Term Paper: Learning &amp Teaching, LSJ Expecting

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Learning & Teaching, LSJ

Expecting More of Kids: The Essence of Effective Learning and Teaching

In her article "Students Can Do More: U.S. Adults Shield Kids from Tasks that Teach," Dorothy Rich suggests that, in general, teachers, parents, and society as a whole expect far little, in terms of skills, aptitudes, independence levels, and performance, from today's school-aged children. Skills and abilities that are typically expected of today's young students, at home, at school, and elsewhere, are often insufficiently demanding or challenging of them, as well as being too narrowly proscribed by age level or (perceived) ability. The result, as the author further suggests, is that today's school-aged children typically learn, inside and outside of school, only the minimum expected of them, and learn it within particular narrow and predictable environments, at that. Today's students are, therefore, not learning, doing, or attempting mastery of all that they might actually be capable of. Rich therefore asserts (and I agree) that expectations of school-aged children, from teachers, parents, and society as a whole, ought to be greater than they currently are, for the good of these children themselves, and for that of the society that they will grow up into.

Rich also observes that children typically rise to the level of others' expectations of them. At present, however, teachers, parents, and others do not expect nearly enough of them. Moreover, children who have had too little expected of them early on tend to lack confidence in themselves vis-a-vis the outer world, and to also lack either the curiosity or the initiative to learn experientially, or to risk testing their skills and abilities outside structured, familiar predictable environments.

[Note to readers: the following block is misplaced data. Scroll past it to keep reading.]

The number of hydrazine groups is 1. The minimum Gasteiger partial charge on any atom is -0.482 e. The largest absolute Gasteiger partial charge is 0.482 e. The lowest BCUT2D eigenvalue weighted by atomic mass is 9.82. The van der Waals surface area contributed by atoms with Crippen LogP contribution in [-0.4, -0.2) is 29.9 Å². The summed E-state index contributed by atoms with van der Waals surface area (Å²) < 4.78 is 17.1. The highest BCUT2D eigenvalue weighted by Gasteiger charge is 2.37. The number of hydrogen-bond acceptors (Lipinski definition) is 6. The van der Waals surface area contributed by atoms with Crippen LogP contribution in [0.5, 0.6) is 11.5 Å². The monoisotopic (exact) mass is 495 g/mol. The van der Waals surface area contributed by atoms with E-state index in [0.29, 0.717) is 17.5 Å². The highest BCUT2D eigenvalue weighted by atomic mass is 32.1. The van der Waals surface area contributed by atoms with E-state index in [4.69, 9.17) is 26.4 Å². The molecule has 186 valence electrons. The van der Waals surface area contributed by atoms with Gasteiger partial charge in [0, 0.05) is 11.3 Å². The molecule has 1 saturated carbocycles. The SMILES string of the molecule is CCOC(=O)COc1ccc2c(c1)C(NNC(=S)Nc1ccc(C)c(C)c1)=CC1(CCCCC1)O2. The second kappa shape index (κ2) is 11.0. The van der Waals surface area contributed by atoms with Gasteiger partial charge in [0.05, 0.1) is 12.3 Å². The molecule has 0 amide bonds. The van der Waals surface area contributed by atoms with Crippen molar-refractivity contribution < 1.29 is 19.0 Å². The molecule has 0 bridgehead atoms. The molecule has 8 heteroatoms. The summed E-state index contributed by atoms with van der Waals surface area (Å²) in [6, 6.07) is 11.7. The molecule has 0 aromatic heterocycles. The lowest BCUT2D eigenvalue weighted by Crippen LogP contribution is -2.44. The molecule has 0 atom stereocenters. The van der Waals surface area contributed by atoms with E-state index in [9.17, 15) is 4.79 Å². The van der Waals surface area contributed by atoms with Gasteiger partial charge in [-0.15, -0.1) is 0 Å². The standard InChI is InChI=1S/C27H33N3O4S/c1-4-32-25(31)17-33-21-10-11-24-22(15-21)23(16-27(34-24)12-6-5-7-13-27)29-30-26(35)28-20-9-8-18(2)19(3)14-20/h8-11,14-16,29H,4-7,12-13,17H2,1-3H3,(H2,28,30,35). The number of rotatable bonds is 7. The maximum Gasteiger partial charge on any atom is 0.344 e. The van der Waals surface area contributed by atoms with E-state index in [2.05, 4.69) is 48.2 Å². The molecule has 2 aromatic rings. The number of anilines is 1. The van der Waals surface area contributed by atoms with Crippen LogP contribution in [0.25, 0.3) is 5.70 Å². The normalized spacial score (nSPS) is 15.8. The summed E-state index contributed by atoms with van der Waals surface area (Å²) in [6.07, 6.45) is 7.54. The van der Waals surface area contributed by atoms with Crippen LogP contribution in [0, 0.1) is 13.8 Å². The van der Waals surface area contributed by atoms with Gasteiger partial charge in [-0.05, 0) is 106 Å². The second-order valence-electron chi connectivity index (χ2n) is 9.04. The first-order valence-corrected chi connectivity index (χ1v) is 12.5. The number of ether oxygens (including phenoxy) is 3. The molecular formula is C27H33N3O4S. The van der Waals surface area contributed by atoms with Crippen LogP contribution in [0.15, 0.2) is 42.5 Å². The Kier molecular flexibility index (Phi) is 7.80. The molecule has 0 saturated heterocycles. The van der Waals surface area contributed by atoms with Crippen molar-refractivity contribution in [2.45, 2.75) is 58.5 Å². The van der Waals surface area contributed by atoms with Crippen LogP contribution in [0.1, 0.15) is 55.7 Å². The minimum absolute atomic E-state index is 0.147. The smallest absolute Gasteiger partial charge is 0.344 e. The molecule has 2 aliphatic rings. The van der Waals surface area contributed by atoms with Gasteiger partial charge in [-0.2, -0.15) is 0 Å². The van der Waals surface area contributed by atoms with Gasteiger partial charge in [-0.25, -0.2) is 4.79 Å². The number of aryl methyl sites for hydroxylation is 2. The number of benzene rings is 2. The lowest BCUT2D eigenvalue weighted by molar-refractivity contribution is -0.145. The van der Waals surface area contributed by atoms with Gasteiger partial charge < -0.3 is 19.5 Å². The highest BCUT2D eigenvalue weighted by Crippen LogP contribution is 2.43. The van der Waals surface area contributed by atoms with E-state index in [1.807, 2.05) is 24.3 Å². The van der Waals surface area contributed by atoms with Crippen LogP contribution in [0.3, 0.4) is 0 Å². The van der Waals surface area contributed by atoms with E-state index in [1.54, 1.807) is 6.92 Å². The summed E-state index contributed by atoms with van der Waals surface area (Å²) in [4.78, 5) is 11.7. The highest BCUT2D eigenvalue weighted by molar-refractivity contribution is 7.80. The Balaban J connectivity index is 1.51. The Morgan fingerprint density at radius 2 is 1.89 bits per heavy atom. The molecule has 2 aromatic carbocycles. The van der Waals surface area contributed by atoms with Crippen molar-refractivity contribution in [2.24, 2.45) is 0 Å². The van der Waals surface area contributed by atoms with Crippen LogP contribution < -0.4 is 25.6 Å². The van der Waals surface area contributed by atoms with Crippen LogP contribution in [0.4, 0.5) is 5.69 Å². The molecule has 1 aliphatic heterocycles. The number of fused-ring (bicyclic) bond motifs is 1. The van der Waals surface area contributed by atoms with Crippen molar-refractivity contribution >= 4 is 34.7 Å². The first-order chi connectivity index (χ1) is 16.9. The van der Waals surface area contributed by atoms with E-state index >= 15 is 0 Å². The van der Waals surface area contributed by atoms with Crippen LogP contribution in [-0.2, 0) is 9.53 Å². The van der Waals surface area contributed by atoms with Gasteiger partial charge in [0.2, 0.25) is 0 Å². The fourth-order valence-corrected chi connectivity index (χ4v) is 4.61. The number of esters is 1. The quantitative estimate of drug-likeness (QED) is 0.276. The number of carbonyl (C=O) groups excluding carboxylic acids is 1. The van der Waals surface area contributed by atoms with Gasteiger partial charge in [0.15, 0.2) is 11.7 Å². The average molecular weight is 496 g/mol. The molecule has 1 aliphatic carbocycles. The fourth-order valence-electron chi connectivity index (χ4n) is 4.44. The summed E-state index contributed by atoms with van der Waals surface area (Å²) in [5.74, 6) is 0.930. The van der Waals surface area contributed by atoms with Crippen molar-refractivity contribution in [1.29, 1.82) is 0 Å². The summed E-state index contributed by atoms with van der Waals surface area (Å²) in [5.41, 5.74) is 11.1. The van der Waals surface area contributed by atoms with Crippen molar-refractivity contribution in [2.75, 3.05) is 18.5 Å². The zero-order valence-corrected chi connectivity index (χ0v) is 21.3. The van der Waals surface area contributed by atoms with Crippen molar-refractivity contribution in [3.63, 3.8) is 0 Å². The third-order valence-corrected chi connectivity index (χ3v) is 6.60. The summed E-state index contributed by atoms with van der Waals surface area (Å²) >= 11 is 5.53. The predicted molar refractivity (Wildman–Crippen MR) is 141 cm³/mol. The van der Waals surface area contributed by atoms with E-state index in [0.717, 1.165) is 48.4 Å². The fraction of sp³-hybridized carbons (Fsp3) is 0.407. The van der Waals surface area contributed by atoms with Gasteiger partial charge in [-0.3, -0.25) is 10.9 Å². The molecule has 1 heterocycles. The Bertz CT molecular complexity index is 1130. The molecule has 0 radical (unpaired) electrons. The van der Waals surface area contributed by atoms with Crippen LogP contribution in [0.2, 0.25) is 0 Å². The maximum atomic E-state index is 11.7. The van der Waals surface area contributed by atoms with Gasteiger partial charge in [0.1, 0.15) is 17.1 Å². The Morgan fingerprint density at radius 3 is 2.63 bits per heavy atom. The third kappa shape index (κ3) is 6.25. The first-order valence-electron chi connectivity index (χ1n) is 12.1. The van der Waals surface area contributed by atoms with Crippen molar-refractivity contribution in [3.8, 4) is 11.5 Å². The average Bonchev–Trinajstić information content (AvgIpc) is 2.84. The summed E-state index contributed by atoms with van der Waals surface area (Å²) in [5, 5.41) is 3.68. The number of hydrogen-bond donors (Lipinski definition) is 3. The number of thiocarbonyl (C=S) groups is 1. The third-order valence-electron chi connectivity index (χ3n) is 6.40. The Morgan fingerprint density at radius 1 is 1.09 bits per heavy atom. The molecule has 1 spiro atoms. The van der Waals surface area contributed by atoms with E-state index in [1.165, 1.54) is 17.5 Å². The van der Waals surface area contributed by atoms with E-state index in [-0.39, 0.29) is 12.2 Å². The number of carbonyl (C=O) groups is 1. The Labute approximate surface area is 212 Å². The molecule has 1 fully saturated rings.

According to "Early Years, Firm Foundations" (2004):

Children learn through hands-on experience. Good settings provide a broad range of rich and stimulating opportunities for children to investigate and explore their environment and... The world in which they live... with opportunities to use their senses, ask questions, and build on what they already know.

Dorothy Rich's example of American parents who cheerfully continue to push their children along in strollers when those children are perfectly capable of walking on their own, is emblematic of American culture's coddling and overprotective attitudes toward children. Further, Rich's stroller example also points to ways that today's parents may often, non-reflectively perpetuate their children's overdependence, lack of initiative, and dependency. Implicit in Rich's argument, also, is the idea that as adults, once-overprotected children will lack initiative; curiosity; flexibility, and desire to achieve beyond the minimum levels: in school, work, and life.

In Europe, as opposed to America, almost everyone walks everywhere on their own, from a very early age. Europeans, even the youngest, learn early on not to rely on others (or on strollers; cars, or other vehicles operated by protective caregivers) to transport them. Keeping up with bigger, older walkers, is not just a necessity; it is a matter of early personal pride. As a result European children learn autonomy; confidence; independence, and directional skills at an age that their American peers are still happily bumming stroller rides. This difference is not because American children cannot learn at the same age the independence and skills of European ones. Rather, it is because such early self-reliance and personal independence are not encouraged from them. As Worldtrans.org observes:

The basic principle that an individual is free to make personal choices applies to children... However,… [END OF PREVIEW]

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